Amarillo Biosciences, Inc. (AMAR) is a public company that is working to bring low-dose oral interferon (IFN) to America's pharmacies. IFN is a protein that was discovered in 1957 as the substance that was "interfering" with the growth of influenza virus in chicken embryos. This interfering substance was isolated and called interferon.
Interferon (IFN) is not just an antiviral protein; it is now recognized as a key component of the immune system. Not only does IFN act to trigger, amplify and sustain different phases of the immune response, it also promotes a balance between the infection and the inflammatory response when an infection is declining, and shuts down the immune system when the infection has ended. Depending on dosage, IFN can boost the immune system or suppress the immune system, which is why IFN is called an "immune modulator."
More than twenty years ago, IFN was first approved by the US Food and Drug Administration (FDA) for use by injection in high doses to treat hairy cell leukemia. Since then, injectable IFN has been approved to treat other kinds of cancer, as well as hepatitis B, hepatitis C and genital warts. A form of IFN has been approved to treat multiple sclerosis, an autoimmune disease. Despite all the benefits of injectable IFN, it has severe side effects that many patients cannot tolerate, causing them to discontinue its use.
AMAR's technology involves the low-dose oral administration of IFN, not an injection of large toxic doses. We can achieve the benefits of IFN therapy without the toxicity of injectable IFN by placing tiny amounts of IFN in the mouth so the IFN comes in contact with the oral-pharyngeal mucosa (the lining of the mouth and throat). Oral IFN activates beneficial effects throughout the body, not just in the mouth. The mechanism of action is believed to be, at least partly, due to upregulation of IFN-stimulated genes.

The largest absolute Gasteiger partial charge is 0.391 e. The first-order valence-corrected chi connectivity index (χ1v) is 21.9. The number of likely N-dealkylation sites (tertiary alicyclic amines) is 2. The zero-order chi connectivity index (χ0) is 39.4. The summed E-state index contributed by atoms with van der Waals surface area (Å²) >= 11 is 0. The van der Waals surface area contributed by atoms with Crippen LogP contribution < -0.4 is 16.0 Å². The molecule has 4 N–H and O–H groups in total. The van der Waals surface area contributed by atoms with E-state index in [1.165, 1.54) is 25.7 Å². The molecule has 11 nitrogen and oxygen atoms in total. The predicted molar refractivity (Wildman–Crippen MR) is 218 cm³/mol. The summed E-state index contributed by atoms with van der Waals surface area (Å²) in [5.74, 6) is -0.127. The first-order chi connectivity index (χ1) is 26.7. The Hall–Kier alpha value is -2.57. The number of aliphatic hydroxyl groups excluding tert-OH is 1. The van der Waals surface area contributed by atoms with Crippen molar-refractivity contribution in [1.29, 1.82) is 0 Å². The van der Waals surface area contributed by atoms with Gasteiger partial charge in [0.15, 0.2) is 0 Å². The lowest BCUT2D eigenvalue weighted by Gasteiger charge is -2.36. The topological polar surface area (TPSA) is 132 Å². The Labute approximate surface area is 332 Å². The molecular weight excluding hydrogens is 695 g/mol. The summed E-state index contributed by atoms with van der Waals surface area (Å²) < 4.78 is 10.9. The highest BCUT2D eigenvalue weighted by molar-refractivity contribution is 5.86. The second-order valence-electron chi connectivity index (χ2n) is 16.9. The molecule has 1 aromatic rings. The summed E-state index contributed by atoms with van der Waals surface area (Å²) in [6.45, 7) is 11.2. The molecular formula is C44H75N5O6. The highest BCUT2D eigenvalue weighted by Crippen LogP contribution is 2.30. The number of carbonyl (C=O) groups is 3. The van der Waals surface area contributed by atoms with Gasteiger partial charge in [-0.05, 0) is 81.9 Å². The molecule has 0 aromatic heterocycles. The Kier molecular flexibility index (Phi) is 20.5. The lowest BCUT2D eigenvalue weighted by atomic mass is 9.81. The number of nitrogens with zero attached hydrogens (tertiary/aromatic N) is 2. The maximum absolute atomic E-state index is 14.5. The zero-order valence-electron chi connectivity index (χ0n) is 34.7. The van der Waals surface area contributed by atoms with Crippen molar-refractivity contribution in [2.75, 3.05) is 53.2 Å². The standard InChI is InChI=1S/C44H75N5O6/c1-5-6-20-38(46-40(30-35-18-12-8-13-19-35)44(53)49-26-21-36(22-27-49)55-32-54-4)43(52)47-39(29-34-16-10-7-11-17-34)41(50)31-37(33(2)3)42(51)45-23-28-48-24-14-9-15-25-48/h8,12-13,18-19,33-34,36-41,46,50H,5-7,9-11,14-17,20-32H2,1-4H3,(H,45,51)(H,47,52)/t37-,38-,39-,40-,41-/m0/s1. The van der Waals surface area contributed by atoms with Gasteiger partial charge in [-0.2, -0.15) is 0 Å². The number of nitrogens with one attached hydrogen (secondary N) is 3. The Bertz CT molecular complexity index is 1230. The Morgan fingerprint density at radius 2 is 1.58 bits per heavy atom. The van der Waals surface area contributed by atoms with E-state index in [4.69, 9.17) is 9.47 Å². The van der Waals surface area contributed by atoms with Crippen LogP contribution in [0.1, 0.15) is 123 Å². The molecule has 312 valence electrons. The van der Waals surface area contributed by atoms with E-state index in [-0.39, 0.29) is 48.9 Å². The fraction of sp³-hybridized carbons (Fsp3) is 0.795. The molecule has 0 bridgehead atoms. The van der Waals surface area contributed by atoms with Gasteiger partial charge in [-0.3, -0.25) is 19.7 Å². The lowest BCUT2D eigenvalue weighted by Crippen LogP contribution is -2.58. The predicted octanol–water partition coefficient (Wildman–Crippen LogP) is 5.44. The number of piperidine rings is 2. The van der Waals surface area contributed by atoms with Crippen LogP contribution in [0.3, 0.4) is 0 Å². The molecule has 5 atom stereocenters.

Besides being non-toxic, AMAR's low-dose oral IFN product is stable at room temperature, unlike high-dose injectable IFN, which must be kept refrigerated. Low-dose oral IFN is taken by mouth in the form of a small tablet (lozenge), so it is easier for patients to take than high-dose IFN, which must be injected using a needle and syringe. Finally, AMAR's product is less expensive because IFN is effective at lower doses when given orally, compared to the high doses which must be injected to overcome the body's efficient mechanisms for clearing IFN from the bloodstream.
People and animals produce IFN naturally in their nasal secretions in tiny (nanogram) amounts. This IFN trickles down the throat to activate an immune response. If pathogens such as viruses, rickettsia, chlamydia or mycoplasma are inhaled, the tissue of the nose and throat responds by producing IFN in the nasal and pharyngeal secretions, which sends a message to the immune system: "What was just inhaled is worthy of an immune response; it wasn't dust or pollen. What was inhaled induced IFN, so a systemic immune response is needed."
A Phase 2, placebo-controlled, dose-ranging study of 169 hepatitis C virus-infected patients was conducted in Taiwan. The study, which was approved by both the US FDA and the Taiwanese Department of Health, was designed to test the ability of oral IFN to reduce the virologic relapse rate of patients who have completed standard therapy with pegylated IFN plus ribavirin. Up to 50% of patients with certain genotypes of HCV relapse after receiving standard therapy. Reduction of the relapse rate by oral IFN would represent a major breakthrough in the management of hepatitis C. Treatment time in the study was 6 months with another 6 months of untreated follow-up observation.
The overall rate of virologic relapse was lower in both IFN groups (~30%), compared to placebo (33%), but the difference was not statistically significant. The study failed to achieve the hoped for 50% reduction in relapse rate. However in the sub-group of subjects who started the study with a low level of liver fibrosis (scarring) as indicated by their FibroIndex score (about 40% of the evaluable study population), the rate of virologic relapse was reduced by more than half in the 500 IU group (12%), compared to the placebo group (32%). Due to small numbers, this difference was not highly significant (P=0.14), so this finding will need to be confirmed in a larger study of HCV patients with mild fibrosis.